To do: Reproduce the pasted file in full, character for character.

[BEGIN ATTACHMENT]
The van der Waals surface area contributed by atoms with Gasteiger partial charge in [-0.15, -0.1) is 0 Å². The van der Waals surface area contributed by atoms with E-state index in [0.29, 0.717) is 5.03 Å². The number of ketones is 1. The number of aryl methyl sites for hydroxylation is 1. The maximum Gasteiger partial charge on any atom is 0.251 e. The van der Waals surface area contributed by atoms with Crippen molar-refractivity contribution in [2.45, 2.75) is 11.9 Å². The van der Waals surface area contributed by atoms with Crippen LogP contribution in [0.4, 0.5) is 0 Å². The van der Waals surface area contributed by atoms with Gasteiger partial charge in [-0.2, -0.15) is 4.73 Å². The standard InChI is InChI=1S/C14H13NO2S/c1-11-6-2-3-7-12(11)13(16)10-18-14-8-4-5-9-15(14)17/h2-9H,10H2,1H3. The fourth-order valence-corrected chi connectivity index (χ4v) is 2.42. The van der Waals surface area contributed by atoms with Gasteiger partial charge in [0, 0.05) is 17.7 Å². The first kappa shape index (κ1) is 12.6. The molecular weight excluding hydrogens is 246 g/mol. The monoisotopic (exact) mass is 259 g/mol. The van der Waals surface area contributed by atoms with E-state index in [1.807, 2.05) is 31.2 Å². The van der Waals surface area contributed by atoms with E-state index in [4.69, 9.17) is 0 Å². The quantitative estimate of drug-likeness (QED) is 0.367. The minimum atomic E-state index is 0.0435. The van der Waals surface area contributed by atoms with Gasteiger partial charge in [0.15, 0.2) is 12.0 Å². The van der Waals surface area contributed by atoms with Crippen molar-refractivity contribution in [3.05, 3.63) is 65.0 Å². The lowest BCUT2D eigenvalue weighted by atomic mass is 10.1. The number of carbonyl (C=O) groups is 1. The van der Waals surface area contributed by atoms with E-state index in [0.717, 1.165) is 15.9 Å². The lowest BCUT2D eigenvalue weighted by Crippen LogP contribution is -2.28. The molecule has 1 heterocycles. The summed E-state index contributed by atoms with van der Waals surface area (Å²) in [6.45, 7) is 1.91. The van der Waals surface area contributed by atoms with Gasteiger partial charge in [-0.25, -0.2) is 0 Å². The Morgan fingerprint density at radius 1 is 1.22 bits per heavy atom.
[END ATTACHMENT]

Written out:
The van der Waals surface area contributed by atoms with Gasteiger partial charge in [-0.15, -0.1) is 0 Å². The van der Waals surface area contributed by atoms with E-state index in [0.29, 0.717) is 5.03 Å². The number of ketones is 1. The number of aryl methyl sites for hydroxylation is 1. The maximum Gasteiger partial charge on any atom is 0.251 e. The van der Waals surface area contributed by atoms with Crippen molar-refractivity contribution in [2.45, 2.75) is 11.9 Å². The van der Waals surface area contributed by atoms with Crippen LogP contribution in [0.4, 0.5) is 0 Å². The van der Waals surface area contributed by atoms with Gasteiger partial charge in [-0.2, -0.15) is 4.73 Å². The standard InChI is InChI=1S/C14H13NO2S/c1-11-6-2-3-7-12(11)13(16)10-18-14-8-4-5-9-15(14)17/h2-9H,10H2,1H3. The fourth-order valence-corrected chi connectivity index (χ4v) is 2.42. The van der Waals surface area contributed by atoms with Gasteiger partial charge in [0, 0.05) is 17.7 Å². The first kappa shape index (κ1) is 12.6. The molecular weight excluding hydrogens is 246 g/mol. The monoisotopic (exact) mass is 259 g/mol. The van der Waals surface area contributed by atoms with E-state index in [1.807, 2.05) is 31.2 Å². The van der Waals surface area contributed by atoms with E-state index in [4.69, 9.17) is 0 Å². The quantitative estimate of drug-likeness (QED) is 0.367. The minimum atomic E-state index is 0.0435. The van der Waals surface area contributed by atoms with Gasteiger partial charge in [0.15, 0.2) is 12.0 Å². The van der Waals surface area contributed by atoms with Crippen molar-refractivity contribution in [3.05, 3.63) is 65.0 Å². The lowest BCUT2D eigenvalue weighted by atomic mass is 10.1. The number of carbonyl (C=O) groups is 1. The van der Waals surface area contributed by atoms with E-state index in [0.717, 1.165) is 15.9 Å². The lowest BCUT2D eigenvalue weighted by Crippen LogP contribution is -2.28. The molecule has 1 heterocycles. The summed E-state index contributed by atoms with van der Waals surface area (Å²) in [6.45, 7) is 1.91. The van der Waals surface area contributed by atoms with Gasteiger partial charge in [-0.25, -0.2) is 0 Å². The Morgan fingerprint density at radius 1 is 1.22 bits per heavy atom.